238 Mature Trees Bulldozed By Developers At Loretto Heights

Did I Read Correctly That The Developer Of Loretto Heights……

Instead of preserving 238 mature trees at Loretto Heights, Westside just chopped them down, and the city was helpless to stop them. In response to a citizen’s letter noting that it will take 30 to 40 years for any replacement trees to provide the equivalent amount of cooling and clean air: ” In the case of Loretto Heights, this is a private development on private property where our office did not have jurisdiction. The Forestry review team provided direction to the developer in regards to trees that should have at least been considered for retention based on a number of criteria, but unfortunately the developer chose a different route. The development proposal called out to preserve some of the trees surrounding the Administration building/quad area and also proposed new street trees within and an adjacent to the development, but you are correct, it will take decades to replace what has been lost. Unfortunately this is a great loss of trees and canopy cover, wildlife corridors, and natural ecological systems, but it has awoken the City to holes in our sustainability and resiliency efforts showing that we need to do better to protect these assets. Hopefully we can address these needs in upcoming policy, rule and ordinance changes, such as the Denver Green Code. Please feel free to contact me with any further questions or concerns and if I cannot address them I will forward them on to someone who can.”

https://denverite.com/2021/06/14/tree-cutting-at-loretto-heights-campus-in-harvey-park-prompts-yells-and-yawns/

From: Myer, Jim P. – DPR CJ1917 Field Superintendent <James.Myer@denvergov.org>
To: dgallag954
Cc: Wilson, Richard A. – DPR Ops Supv <Richard.Wilson@denvergov.org>
Sent: Mon, Jun 14, 2021 8:12 am
Subject: RE: Did I read correctly that the developer of Loretto Heights

Dennis,   Thank you for your inquiry.  Please let me clarify, I supervise the Office of the City Forester’s Plan Review Team that is responsible for the review of development plans that impact the public right-of-way and in certain residential zoned neighborhoods the front setback trees, not a separate inspections/public development office.  In the case of Loretto Heights, this is a private development on private property where our office did not have jurisdiction.  The Forestry review team provided direction to the developer in regards to trees that should have at least been considered for retention based on a number of criteria, but unfortunately the developer chose a different route.  The development proposal called out to preserve some of the trees surrounding the Administration building/quad area and also proposed new street trees within and an adjacent to the development, but you are correct, it will take decades to replace what has been lost.   Unfortunately this is a great loss of trees and canopy cover, wildlife corridors, and natural ecological systems, but it has awoken the City to holes in our sustainability and resiliency efforts showing that we need to do better to protect these assets.  Hopefully we can address these needs in upcoming policy, rule and ordinance changes, such as the Denver Green Code.  Please feel free to contact me with any further questions or concerns and if I cannot address them I will forward them on to someone who can.   Thank you.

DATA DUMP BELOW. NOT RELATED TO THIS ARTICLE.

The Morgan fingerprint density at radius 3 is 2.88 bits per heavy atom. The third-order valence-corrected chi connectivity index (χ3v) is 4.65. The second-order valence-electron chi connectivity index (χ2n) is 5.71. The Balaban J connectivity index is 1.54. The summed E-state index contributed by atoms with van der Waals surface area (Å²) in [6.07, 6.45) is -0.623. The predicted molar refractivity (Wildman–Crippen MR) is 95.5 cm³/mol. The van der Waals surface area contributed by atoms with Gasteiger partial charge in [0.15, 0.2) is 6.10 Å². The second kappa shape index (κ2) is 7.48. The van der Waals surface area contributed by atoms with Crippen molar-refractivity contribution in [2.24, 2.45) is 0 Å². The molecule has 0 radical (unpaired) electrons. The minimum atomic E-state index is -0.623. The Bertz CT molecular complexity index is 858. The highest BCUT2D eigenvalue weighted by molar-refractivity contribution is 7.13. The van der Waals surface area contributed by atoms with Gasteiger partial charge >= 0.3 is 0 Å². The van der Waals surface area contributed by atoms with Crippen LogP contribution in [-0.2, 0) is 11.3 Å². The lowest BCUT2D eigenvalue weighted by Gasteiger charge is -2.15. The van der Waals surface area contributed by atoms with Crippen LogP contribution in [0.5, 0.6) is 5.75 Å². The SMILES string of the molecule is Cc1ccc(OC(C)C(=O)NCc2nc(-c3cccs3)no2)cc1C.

DPR_Color_RGBJim Myer | Forestry Operations Superintendent
james.myer@denvergov.org  p: 720-913-0681 Office of the City Forester|City and County of Denver 

From: Wilson, Richard A. – DPR Ops Supv <Richard.Wilson@denvergov.org>
Sent: Monday, June 14, 2021 6:53 AM
To:dgallag954
Cc: Myer, Jim P. – DPR CJ1917 Field Superintendent <James.Myer@denvergov.org>
Subject: RE: [EXTERNAL] Did I read correctly that the developer of Loretto Heights  

Hello,   I work with the forestry Dept in Parks and Recreation and have no clue what the inspections/ public development office is or isn’t approving. You will need to contact Jim Myer, He is the supervisor of that dept. He is CC’d in on this email for you.  

Thanks,   Rich Wilson |

Forestry Operations Supervisor Board Certified Master Arborist | Tree Risk Qualified | Municipal Specialist RM-0600 Office of the City Forester | Denver Parks and Recreation | City and County of Denver p: (720) 865-0404 Richard.Wilson@Denvergov.org

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